Most college students complete their degrees during the spring and graduates are launched into the job market in search of the first step in their careers. For companies, that means that the spring hiring season is a great time to post entry level positions or internships. Most spring recruiting begins in March or early April with the goal of making placements by May or June. Hiring managers can get in front of new candidates by attending career events or hosting open interview days throughout the spring.

While most career offices at universities will have prepped students for this hiring season months in advance, that doesn’t mean that post-graduates are the only job seekers that can take advantage of this period in the recruitment cycle. Candidates who are looking for a career change and may be switching industries have more opportunities to find entry level positions with fewer requirements for experience.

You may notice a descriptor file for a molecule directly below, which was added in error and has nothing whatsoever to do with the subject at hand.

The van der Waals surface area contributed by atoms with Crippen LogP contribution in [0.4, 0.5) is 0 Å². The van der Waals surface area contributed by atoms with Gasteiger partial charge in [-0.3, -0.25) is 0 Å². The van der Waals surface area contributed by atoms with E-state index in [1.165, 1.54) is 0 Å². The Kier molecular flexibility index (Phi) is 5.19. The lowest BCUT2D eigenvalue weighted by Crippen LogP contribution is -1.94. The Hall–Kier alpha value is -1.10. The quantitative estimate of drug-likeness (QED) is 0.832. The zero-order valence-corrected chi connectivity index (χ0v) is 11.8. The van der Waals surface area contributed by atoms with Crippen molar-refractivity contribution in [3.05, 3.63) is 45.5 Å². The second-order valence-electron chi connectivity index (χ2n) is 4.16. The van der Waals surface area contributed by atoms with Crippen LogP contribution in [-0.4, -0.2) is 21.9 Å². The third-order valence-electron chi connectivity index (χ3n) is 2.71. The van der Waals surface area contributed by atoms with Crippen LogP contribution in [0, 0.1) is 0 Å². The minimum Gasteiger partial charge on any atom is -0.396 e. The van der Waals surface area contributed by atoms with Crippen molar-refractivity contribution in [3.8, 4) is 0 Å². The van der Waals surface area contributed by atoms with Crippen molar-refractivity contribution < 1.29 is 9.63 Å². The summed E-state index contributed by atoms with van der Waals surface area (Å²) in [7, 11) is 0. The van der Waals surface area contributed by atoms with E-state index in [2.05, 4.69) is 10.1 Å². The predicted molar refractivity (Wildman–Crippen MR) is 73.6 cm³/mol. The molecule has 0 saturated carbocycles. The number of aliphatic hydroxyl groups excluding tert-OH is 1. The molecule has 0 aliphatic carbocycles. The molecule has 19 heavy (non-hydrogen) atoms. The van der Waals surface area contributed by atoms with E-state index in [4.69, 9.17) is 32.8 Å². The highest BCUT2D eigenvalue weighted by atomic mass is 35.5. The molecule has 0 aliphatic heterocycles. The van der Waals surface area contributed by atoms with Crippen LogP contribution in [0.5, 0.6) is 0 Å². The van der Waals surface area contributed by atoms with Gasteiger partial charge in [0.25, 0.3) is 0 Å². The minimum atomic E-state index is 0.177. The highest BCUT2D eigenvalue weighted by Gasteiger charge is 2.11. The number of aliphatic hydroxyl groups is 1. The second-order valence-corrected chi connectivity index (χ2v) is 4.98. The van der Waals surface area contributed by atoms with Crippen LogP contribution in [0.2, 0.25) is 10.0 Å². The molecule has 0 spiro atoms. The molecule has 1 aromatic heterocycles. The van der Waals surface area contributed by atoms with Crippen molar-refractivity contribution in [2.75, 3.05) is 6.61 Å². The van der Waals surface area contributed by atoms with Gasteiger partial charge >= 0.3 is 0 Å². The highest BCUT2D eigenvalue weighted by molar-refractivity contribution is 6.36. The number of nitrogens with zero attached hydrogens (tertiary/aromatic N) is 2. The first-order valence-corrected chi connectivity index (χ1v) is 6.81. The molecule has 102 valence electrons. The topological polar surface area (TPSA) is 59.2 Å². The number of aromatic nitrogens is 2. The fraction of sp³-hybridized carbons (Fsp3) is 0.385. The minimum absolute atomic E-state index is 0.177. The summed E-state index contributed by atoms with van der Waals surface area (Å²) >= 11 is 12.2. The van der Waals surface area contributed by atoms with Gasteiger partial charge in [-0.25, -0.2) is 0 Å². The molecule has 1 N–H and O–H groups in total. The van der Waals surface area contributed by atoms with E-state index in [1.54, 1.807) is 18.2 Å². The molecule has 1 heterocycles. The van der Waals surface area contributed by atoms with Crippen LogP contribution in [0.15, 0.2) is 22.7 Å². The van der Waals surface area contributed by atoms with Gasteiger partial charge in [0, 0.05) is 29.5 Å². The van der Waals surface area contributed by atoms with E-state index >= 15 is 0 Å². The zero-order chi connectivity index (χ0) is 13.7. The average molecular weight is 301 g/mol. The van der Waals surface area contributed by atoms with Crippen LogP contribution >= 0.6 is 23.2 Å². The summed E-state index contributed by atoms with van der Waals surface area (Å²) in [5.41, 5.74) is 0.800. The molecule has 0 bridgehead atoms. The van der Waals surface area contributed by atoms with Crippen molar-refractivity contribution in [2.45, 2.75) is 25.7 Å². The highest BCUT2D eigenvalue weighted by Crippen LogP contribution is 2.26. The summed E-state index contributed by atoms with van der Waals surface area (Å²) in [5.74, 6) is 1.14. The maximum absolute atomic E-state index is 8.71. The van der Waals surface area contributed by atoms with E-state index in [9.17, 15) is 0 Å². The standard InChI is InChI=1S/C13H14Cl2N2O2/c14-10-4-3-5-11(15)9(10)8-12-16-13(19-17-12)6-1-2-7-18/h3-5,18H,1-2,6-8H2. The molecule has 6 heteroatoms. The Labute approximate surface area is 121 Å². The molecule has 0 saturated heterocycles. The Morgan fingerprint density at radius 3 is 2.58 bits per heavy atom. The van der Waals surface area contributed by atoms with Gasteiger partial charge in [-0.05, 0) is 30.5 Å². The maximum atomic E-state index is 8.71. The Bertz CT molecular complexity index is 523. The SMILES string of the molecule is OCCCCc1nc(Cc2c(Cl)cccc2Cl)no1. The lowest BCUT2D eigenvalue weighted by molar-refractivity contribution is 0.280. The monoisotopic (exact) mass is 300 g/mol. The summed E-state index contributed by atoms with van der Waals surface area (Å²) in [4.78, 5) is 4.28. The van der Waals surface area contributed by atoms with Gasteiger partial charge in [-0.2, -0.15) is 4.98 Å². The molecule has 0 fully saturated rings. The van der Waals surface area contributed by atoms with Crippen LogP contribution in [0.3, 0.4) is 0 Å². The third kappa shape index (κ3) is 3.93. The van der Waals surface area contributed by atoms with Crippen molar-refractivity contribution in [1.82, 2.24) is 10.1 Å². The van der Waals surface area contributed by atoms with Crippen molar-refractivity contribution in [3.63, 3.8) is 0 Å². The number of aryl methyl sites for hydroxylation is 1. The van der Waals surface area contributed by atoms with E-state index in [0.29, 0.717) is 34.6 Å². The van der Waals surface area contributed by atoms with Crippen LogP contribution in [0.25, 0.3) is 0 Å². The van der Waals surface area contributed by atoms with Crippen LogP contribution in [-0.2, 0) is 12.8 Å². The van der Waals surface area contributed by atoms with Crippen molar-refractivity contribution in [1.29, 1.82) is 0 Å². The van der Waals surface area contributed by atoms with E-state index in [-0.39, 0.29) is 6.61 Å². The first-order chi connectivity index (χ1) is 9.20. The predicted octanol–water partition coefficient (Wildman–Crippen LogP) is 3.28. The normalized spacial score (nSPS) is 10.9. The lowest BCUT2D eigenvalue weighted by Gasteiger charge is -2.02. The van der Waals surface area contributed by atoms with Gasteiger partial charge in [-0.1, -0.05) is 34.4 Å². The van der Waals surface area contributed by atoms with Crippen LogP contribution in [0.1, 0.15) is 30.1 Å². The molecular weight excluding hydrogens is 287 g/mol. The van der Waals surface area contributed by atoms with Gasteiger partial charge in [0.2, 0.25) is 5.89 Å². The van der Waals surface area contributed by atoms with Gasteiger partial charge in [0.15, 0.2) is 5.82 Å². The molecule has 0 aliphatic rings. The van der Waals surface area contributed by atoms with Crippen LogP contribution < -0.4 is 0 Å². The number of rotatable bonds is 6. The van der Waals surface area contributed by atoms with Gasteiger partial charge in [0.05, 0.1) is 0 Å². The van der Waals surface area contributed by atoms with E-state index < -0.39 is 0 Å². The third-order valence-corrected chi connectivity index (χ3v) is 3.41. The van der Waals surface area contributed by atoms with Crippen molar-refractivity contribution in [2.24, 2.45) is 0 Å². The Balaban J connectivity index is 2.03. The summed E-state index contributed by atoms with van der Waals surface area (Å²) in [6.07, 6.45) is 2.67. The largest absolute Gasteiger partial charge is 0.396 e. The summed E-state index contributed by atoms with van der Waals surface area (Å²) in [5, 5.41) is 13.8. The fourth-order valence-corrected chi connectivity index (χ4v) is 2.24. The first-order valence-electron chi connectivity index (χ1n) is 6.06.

Summer Hiring Season

Open positions aren’t non-existant in the summer, but there are a lot of factors that lead to smaller job and candidate pools, and slower hiring timelines. Hiring managers and higher ups often have varying vacation schedules in the summer months that make scheduling interviews tricky. With candidates taking advantage of the warm weather and increased time with family, the situation becomes even more complicated.